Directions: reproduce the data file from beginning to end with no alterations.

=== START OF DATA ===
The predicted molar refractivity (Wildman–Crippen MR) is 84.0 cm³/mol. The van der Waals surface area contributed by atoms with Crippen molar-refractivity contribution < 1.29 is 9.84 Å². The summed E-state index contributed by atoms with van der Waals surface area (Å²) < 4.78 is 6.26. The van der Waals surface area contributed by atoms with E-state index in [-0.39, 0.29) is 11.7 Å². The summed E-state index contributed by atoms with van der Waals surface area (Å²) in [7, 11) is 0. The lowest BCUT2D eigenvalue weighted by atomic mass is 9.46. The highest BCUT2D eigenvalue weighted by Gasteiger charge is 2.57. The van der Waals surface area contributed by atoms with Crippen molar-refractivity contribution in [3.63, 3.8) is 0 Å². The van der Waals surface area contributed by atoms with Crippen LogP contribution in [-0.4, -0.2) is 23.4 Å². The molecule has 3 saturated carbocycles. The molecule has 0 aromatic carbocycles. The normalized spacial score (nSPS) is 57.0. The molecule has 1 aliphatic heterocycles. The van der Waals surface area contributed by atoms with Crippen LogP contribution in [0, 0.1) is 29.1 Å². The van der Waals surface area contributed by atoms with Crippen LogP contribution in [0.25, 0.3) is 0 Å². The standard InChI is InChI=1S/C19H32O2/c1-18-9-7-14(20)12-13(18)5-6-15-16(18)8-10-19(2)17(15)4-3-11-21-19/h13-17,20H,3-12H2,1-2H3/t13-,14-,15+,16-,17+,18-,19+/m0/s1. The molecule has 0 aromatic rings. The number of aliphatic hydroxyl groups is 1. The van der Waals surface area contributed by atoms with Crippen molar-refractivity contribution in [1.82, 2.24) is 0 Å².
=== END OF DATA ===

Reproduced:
The predicted molar refractivity (Wildman–Crippen MR) is 84.0 cm³/mol. The van der Waals surface area contributed by atoms with Crippen molar-refractivity contribution < 1.29 is 9.84 Å². The summed E-state index contributed by atoms with van der Waals surface area (Å²) < 4.78 is 6.26. The van der Waals surface area contributed by atoms with E-state index in [-0.39, 0.29) is 11.7 Å². The summed E-state index contributed by atoms with van der Waals surface area (Å²) in [7, 11) is 0. The lowest BCUT2D eigenvalue weighted by atomic mass is 9.46. The highest BCUT2D eigenvalue weighted by Gasteiger charge is 2.57. The van der Waals surface area contributed by atoms with Crippen molar-refractivity contribution in [3.63, 3.8) is 0 Å². The van der Waals surface area contributed by atoms with Crippen LogP contribution in [-0.4, -0.2) is 23.4 Å². The molecule has 3 saturated carbocycles. The molecule has 0 aromatic carbocycles. The normalized spacial score (nSPS) is 57.0. The molecule has 1 aliphatic heterocycles. The van der Waals surface area contributed by atoms with Crippen LogP contribution in [0, 0.1) is 29.1 Å². The van der Waals surface area contributed by atoms with Crippen LogP contribution in [0.25, 0.3) is 0 Å². The standard InChI is InChI=1S/C19H32O2/c1-18-9-7-14(20)12-13(18)5-6-15-16(18)8-10-19(2)17(15)4-3-11-21-19/h13-17,20H,3-12H2,1-2H3/t13-,14-,15+,16-,17+,18-,19+/m0/s1. The molecule has 0 aromatic rings. The number of aliphatic hydroxyl groups is 1. The van der Waals surface area contributed by atoms with Crippen molar-refractivity contribution in [1.82, 2.24) is 0 Å².